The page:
experts in diverse geographic areas
  • Survey mental health delivery sites to
  • assess ability to treat perinatal women
  • identify areas where training is desired/needed
  • Add mental health providers to a resource
    database, with notation if theyve received our
    training

14
Mental health resources
  • NorthShore University HealthSystems Perinatal
    Depression Program survey
  • 236 out of 290 total community mental health
    centers contacted in 67 counties
  • Profiles obtained for 156 of these sites
  • Mental health expertise of respondents
  • 59 have psychiatrist available on-site
  • 25 have staff trained or experienced in
    perinatal depression, per self-report

15
UIC Perinatal Mental Health Project scope of
training (11/04 6/08)
  • 4,927 health care providers trained
  • Provider types
  • Physicians Ob/Gyn, Family Medicine, Pediatrics,
    Psychiatry
  • Nurses RN, APN, midwives, home visitors
  • Therapists psychologists, social workers
  • Health extenders birth doulas, lactation
    consultants, home visitors, case managers

16
Provider training baseline knowledge
(pre-training)
  • Of all participants
  • 27.2 could name a PPD screening tool
  • Of physician nurse participants
  • 18.3 knew the obstetric risks of untreated
    antenatal depression
  • 9.4 correctly understood FDA Pregnancy Risk
    Categories
  • 30 knew a place to find evidence-based
    information about antidepressants during
    pregnancy and/or breast-feeding

17
Provider training workshops evaluation data
  • Participant satisfaction average score 3.6
  • (scale 1 4)
  • Knowledge acquisition
  • Antenatal risks 87.2 knowledge improved
  • Screening tools 96.2 knowledge improved
  • FDA categories 79.2 knowledge improved
  • Medication information 78.5 knew reliable
    sources in post-test

18
UIC Perinatal Mental Health Consultation Service
  • Resource for providers to consult with experts in
    perinatal mental health
  • Accessed by toll-free telephone or online
  • Consultants are multidisciplinary faculty and
    staff from the UIC Womens Mental Health Program
  • Psychiatrists (3)
  • Advanced practice nurse (1)
  • Social worker (1)
  • MPH (2)

19
UIC Perinatal Mental Health Consultation
Service scope
  • 933 consults completed between 11/04 and 1/09
  • Requests have come from
  • 31 other states
  • 8 other countries
  • Types of providers
  • 7.8 primary/perinatal care physicians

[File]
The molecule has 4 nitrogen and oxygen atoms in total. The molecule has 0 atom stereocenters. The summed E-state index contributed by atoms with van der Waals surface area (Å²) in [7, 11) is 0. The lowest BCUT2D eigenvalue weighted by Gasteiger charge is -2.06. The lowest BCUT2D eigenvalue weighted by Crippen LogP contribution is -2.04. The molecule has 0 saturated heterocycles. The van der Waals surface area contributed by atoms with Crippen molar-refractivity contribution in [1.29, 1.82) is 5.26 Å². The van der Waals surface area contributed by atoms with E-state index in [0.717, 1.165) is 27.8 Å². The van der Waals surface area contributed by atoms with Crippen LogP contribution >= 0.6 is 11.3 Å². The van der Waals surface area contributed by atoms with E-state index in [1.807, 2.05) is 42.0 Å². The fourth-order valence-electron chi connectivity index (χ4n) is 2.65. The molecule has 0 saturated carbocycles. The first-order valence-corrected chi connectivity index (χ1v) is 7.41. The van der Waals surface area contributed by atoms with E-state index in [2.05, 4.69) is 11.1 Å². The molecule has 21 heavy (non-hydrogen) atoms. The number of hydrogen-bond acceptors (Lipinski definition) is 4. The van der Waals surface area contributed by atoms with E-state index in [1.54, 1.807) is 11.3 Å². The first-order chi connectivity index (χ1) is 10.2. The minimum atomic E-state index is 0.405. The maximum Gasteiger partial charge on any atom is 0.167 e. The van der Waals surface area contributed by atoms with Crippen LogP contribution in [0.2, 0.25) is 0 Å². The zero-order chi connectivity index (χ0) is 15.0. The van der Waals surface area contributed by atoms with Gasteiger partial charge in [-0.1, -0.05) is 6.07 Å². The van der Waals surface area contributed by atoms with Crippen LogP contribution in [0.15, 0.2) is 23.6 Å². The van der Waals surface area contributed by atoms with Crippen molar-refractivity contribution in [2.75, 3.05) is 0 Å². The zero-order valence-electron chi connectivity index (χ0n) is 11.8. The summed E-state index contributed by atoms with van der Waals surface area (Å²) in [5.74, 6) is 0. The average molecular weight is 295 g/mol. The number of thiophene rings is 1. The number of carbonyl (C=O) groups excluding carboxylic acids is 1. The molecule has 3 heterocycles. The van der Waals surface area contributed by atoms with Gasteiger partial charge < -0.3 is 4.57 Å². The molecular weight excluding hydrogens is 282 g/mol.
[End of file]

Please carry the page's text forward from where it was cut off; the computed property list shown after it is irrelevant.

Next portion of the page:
• 32.2 primary/perinatal care nurses
  • 33.8 mental health professionals
  • 26.2 other (e.g. social workers, lactation
    consultants, doulas, case managers)

20
UIC Perinatal Mental Health Consultation
Service query types
21
UIC Perinatal Mental Health Consultation
Service evaluation data
  • Pilot data N138 respondents
  • 100 reported the information they received was
    helpful
  • 91.3 said the information influenced their
    approach to a patient and/or their practice in
    general
  • 89.0 said having the service available increases
    their comfort level in treating women with
    perinatal depression or anxiety disorders in
    their practices

22
Detection of perinatal depression by screening
  • In a study directly comparing screening scores
    with clinical diagnoses, health care providers
    only recognized 26 of pregnant women who
    screened positive for depression
  • Rates of positive screens in published studies
    range from 13 - 25, in keeping with
    epidemiologic data about population rates of
    perinatal depression
  • Evins GG et al Am J Obstet Gynecol 1821080-2,
    2000 Birndorf CA et al Int J Psychiatry Med
    31355-65, 2001 Carter FA et al Aust N Z J
    Psychiatry 39255-61, 2005 Marcus SM et al J
    Womens Health 12373-80, 2003 Smith MV et al
    Psychiatr Serv 55407-14, 2004

23
The problem with screening
  • Meta-analysis screening does not lead to
  • Increased entry into treatment
  • Improved clinical outcomes
  • Study example
  • 92.5 of perinatal women completed the EPDS
  • 30.6 of women with positive screens agreed to
    mental health assessment
  • Less than half of those attended assessment